In the general population, increased dietary intake of potassium is associated with lower blood pressure. There are few data available on the effect of increased dietary potassium on blood pressure among patients with chronic kidney disease (CKD).
Sharon Turban, MD, and colleagues, conducted a randomized feeding trial with a 2-period crossover design to compare the effects of diets containing 100 mmol potassium per day and diets containing 40 mmol potassium per day in adults with stage 3 CKD and treated or untreated systolic blood pressure 120 to 159 mm Hg and diastolic blood pressure <100 mm Hg. Results of the trial were reported online in Nutrients [doi.org/10.3390/nu13082678].
The primary outcome of interest was 24-hour ambulatory systolic blood pressure.
There was no significant effect with the higher versus the lower potassium diet on 24-hour systolic blood pressure (–2.12 mm Hg; P=.16) or on 24-hour diastolic blood pressure (–0.70 mm Hg; P=.44). Corresponding differences in clinic blood pressure were –4.21 mm Hg (P=.054) and –0.08 mm Hg (P=.94), respectively.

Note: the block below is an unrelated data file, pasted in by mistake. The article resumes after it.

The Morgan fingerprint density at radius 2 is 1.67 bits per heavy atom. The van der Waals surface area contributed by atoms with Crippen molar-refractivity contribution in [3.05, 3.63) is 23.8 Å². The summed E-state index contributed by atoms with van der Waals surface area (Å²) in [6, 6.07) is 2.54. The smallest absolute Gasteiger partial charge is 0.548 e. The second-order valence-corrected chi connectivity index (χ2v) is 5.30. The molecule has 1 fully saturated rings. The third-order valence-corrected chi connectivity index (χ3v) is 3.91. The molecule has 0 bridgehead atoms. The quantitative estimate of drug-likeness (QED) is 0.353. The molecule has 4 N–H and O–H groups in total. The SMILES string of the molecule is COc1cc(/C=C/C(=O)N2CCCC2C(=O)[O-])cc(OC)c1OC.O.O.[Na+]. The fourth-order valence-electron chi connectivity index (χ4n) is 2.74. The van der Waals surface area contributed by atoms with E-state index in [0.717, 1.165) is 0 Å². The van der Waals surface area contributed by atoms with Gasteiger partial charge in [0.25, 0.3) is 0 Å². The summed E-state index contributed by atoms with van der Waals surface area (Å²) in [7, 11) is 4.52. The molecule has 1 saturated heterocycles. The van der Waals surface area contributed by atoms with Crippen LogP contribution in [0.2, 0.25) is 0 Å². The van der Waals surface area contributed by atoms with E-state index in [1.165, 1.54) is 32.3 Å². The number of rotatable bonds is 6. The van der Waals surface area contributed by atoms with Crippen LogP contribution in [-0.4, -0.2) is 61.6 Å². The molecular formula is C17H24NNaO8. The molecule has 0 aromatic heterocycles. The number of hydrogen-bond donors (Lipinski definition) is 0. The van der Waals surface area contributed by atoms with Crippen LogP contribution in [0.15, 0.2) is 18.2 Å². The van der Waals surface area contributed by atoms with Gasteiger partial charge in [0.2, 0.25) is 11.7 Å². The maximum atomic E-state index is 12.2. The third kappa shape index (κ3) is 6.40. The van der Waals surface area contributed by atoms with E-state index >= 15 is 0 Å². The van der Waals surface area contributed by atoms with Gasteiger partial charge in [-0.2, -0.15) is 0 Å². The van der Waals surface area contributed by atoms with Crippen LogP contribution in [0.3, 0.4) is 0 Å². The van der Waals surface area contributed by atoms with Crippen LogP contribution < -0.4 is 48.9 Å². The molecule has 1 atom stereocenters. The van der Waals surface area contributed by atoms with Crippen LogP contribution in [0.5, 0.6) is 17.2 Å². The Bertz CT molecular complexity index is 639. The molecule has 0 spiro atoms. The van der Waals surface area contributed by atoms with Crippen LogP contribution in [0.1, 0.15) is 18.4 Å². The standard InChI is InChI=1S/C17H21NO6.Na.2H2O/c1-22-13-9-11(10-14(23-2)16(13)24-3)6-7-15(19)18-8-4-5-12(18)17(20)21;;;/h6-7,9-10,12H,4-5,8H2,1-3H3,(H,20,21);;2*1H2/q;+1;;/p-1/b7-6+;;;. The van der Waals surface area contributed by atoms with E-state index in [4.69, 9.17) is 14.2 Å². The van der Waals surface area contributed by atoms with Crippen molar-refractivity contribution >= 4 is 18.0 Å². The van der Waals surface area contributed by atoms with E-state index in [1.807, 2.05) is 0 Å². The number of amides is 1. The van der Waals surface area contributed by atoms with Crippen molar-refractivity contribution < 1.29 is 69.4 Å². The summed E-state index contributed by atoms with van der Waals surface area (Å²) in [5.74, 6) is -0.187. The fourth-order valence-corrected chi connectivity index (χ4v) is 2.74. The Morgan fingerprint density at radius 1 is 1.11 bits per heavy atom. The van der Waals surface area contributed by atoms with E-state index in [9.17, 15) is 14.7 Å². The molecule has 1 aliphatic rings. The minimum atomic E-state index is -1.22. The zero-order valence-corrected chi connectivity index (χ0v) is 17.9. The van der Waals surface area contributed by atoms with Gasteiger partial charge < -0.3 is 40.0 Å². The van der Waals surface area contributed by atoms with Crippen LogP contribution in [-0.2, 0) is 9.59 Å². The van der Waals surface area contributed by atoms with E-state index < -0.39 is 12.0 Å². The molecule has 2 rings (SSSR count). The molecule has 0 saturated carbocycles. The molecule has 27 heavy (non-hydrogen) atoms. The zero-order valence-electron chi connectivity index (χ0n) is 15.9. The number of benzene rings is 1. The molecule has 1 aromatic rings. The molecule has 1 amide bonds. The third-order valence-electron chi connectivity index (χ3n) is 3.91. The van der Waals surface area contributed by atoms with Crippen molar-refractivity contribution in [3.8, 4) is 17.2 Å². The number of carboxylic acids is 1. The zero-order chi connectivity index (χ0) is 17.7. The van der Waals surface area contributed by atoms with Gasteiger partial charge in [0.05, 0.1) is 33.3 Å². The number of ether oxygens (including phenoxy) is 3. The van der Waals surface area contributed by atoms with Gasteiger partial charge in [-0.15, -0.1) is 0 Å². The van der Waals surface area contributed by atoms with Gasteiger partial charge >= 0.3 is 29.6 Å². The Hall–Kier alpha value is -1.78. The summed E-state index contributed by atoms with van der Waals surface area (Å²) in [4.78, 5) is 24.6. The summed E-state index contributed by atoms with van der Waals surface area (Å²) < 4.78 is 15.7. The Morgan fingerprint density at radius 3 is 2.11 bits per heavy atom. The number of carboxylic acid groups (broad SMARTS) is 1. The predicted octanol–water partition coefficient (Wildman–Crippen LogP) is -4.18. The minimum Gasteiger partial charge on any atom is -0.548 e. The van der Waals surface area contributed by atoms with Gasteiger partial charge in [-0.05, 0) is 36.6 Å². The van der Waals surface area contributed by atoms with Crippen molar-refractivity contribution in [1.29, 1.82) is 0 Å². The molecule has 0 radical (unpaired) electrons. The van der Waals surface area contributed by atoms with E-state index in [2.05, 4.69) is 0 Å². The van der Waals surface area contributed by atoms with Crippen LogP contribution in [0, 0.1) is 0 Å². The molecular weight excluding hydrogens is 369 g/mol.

Among patients on the higher potassium diet, mean serum potassium increased by 0.21 mmol/L (P=.003) compared with the lower potassium diet. Two participants had confirmed hyperkalemia, defined as serum potassium ≥5.5 mmol/L.
In conclusion, the authors said, “A higher dietary intake of potassium did not lower 24-hour systolic blood pressure, while clinic systolic blood pressure reduction was of borderline statistical significance. Additional trials are warranted to understand the health effects of increased potassium intake in individuals with CKD.”